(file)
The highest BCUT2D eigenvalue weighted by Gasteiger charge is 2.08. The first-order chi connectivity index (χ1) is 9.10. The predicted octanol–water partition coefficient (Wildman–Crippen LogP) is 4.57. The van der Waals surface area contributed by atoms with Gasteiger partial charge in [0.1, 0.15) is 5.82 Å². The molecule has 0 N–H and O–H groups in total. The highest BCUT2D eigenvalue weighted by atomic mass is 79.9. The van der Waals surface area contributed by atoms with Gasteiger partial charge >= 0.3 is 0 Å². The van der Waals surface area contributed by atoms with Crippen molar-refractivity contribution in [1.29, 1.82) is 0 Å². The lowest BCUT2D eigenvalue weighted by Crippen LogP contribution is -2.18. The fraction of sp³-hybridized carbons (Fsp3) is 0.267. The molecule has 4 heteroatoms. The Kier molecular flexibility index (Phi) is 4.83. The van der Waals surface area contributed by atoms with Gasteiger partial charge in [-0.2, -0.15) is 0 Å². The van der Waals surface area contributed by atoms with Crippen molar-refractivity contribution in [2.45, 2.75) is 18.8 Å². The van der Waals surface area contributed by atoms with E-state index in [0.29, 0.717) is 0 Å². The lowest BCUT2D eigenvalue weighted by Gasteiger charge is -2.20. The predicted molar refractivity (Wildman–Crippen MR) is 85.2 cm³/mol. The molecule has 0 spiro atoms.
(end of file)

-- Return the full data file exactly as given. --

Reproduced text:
The highest BCUT2D eigenvalue weighted by Gasteiger charge is 2.08. The first-order chi connectivity index (χ1) is 9.10. The predicted octanol–water partition coefficient (Wildman–Crippen LogP) is 4.57. The van der Waals surface area contributed by atoms with Gasteiger partial charge in [0.1, 0.15) is 5.82 Å². The molecule has 0 N–H and O–H groups in total. The highest BCUT2D eigenvalue weighted by atomic mass is 79.9. The van der Waals surface area contributed by atoms with Gasteiger partial charge >= 0.3 is 0 Å². The van der Waals surface area contributed by atoms with Crippen molar-refractivity contribution in [1.29, 1.82) is 0 Å². The lowest BCUT2D eigenvalue weighted by Crippen LogP contribution is -2.18. The fraction of sp³-hybridized carbons (Fsp3) is 0.267. The molecule has 4 heteroatoms. The Kier molecular flexibility index (Phi) is 4.83. The van der Waals surface area contributed by atoms with Gasteiger partial charge in [-0.2, -0.15) is 0 Å². The van der Waals surface area contributed by atoms with Crippen molar-refractivity contribution in [2.45, 2.75) is 18.8 Å². The van der Waals surface area contributed by atoms with E-state index in [0.29, 0.717) is 0 Å². The lowest BCUT2D eigenvalue weighted by Gasteiger charge is -2.20. The predicted molar refractivity (Wildman–Crippen MR) is 85.2 cm³/mol. The molecule has 0 spiro atoms.